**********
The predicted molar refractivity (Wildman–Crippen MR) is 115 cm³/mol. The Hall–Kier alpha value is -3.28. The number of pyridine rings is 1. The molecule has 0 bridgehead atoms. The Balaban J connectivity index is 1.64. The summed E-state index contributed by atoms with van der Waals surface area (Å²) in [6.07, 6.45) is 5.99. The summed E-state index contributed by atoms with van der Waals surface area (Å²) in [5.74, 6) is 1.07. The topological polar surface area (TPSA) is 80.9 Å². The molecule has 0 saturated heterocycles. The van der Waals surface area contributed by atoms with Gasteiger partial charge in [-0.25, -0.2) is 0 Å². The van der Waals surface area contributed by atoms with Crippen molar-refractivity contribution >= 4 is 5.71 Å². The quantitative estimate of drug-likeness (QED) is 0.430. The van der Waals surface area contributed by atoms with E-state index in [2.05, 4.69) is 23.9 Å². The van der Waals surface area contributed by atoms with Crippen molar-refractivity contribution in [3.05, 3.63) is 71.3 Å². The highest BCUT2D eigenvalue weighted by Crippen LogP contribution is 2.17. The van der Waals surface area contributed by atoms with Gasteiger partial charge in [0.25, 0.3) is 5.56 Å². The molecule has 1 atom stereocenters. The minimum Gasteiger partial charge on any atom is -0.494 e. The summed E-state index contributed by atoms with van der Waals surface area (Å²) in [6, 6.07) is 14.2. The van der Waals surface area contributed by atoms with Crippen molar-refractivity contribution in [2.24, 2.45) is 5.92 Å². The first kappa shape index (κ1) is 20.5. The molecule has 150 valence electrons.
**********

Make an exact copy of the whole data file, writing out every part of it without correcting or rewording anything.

The predicted molar refractivity (Wildman–Crippen MR) is 115 cm³/mol. The Hall–Kier alpha value is -3.28. The number of pyridine rings is 1. The molecule has 0 bridgehead atoms. The Balaban J connectivity index is 1.64. The summed E-state index contributed by atoms with van der Waals surface area (Å²) in [6.07, 6.45) is 5.99. The summed E-state index contributed by atoms with van der Waals surface area (Å²) in [5.74, 6) is 1.07. The topological polar surface area (TPSA) is 80.9 Å². The molecule has 0 saturated heterocycles. The van der Waals surface area contributed by atoms with Gasteiger partial charge in [-0.25, -0.2) is 0 Å². The van der Waals surface area contributed by atoms with Crippen molar-refractivity contribution >= 4 is 5.71 Å². The quantitative estimate of drug-likeness (QED) is 0.430. The van der Waals surface area contributed by atoms with E-state index in [2.05, 4.69) is 23.9 Å². The van der Waals surface area contributed by atoms with Crippen molar-refractivity contribution in [3.05, 3.63) is 71.3 Å². The highest BCUT2D eigenvalue weighted by Crippen LogP contribution is 2.17. The van der Waals surface area contributed by atoms with Gasteiger partial charge in [0.25, 0.3) is 5.56 Å². The molecule has 1 atom stereocenters. The minimum Gasteiger partial charge on any atom is -0.494 e. The summed E-state index contributed by atoms with van der Waals surface area (Å²) in [6, 6.07) is 14.2. The van der Waals surface area contributed by atoms with Crippen molar-refractivity contribution in [2.24, 2.45) is 5.92 Å². The first kappa shape index (κ1) is 20.5. The molecule has 150 valence electrons.